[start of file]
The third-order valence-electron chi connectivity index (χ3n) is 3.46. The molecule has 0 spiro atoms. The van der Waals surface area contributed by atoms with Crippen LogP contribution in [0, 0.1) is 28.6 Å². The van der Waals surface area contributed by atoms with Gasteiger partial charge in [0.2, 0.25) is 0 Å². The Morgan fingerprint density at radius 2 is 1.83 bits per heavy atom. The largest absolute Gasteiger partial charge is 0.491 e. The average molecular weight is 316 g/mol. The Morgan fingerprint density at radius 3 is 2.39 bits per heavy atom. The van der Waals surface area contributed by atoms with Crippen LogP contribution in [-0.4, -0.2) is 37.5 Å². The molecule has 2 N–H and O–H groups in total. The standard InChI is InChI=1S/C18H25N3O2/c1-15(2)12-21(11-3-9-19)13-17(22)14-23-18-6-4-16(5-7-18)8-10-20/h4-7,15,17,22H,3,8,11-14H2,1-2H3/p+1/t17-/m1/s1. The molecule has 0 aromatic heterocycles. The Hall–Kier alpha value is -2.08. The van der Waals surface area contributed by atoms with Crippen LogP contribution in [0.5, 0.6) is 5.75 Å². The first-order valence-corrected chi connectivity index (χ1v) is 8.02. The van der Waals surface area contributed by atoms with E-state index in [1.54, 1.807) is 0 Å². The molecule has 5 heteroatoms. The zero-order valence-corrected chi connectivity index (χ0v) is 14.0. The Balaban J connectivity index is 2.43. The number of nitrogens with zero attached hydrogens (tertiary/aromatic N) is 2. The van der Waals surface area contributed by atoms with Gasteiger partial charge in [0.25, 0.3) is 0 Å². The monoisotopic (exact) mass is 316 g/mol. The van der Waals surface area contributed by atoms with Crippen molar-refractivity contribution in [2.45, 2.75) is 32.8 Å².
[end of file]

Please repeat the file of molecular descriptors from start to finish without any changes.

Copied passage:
The third-order valence-electron chi connectivity index (χ3n) is 3.46. The molecule has 0 spiro atoms. The van der Waals surface area contributed by atoms with Crippen LogP contribution in [0, 0.1) is 28.6 Å². The van der Waals surface area contributed by atoms with Gasteiger partial charge in [0.2, 0.25) is 0 Å². The Morgan fingerprint density at radius 2 is 1.83 bits per heavy atom. The largest absolute Gasteiger partial charge is 0.491 e. The average molecular weight is 316 g/mol. The Morgan fingerprint density at radius 3 is 2.39 bits per heavy atom. The van der Waals surface area contributed by atoms with Crippen LogP contribution in [-0.4, -0.2) is 37.5 Å². The molecule has 2 N–H and O–H groups in total. The standard InChI is InChI=1S/C18H25N3O2/c1-15(2)12-21(11-3-9-19)13-17(22)14-23-18-6-4-16(5-7-18)8-10-20/h4-7,15,17,22H,3,8,11-14H2,1-2H3/p+1/t17-/m1/s1. The molecule has 0 aromatic heterocycles. The Hall–Kier alpha value is -2.08. The van der Waals surface area contributed by atoms with Crippen LogP contribution in [0.5, 0.6) is 5.75 Å². The first-order valence-corrected chi connectivity index (χ1v) is 8.02. The van der Waals surface area contributed by atoms with E-state index in [1.54, 1.807) is 0 Å². The molecule has 5 heteroatoms. The zero-order valence-corrected chi connectivity index (χ0v) is 14.0. The Balaban J connectivity index is 2.43. The number of nitrogens with zero attached hydrogens (tertiary/aromatic N) is 2. The van der Waals surface area contributed by atoms with Gasteiger partial charge in [0.25, 0.3) is 0 Å². The monoisotopic (exact) mass is 316 g/mol. The van der Waals surface area contributed by atoms with Crippen molar-refractivity contribution in [2.45, 2.75) is 32.8 Å².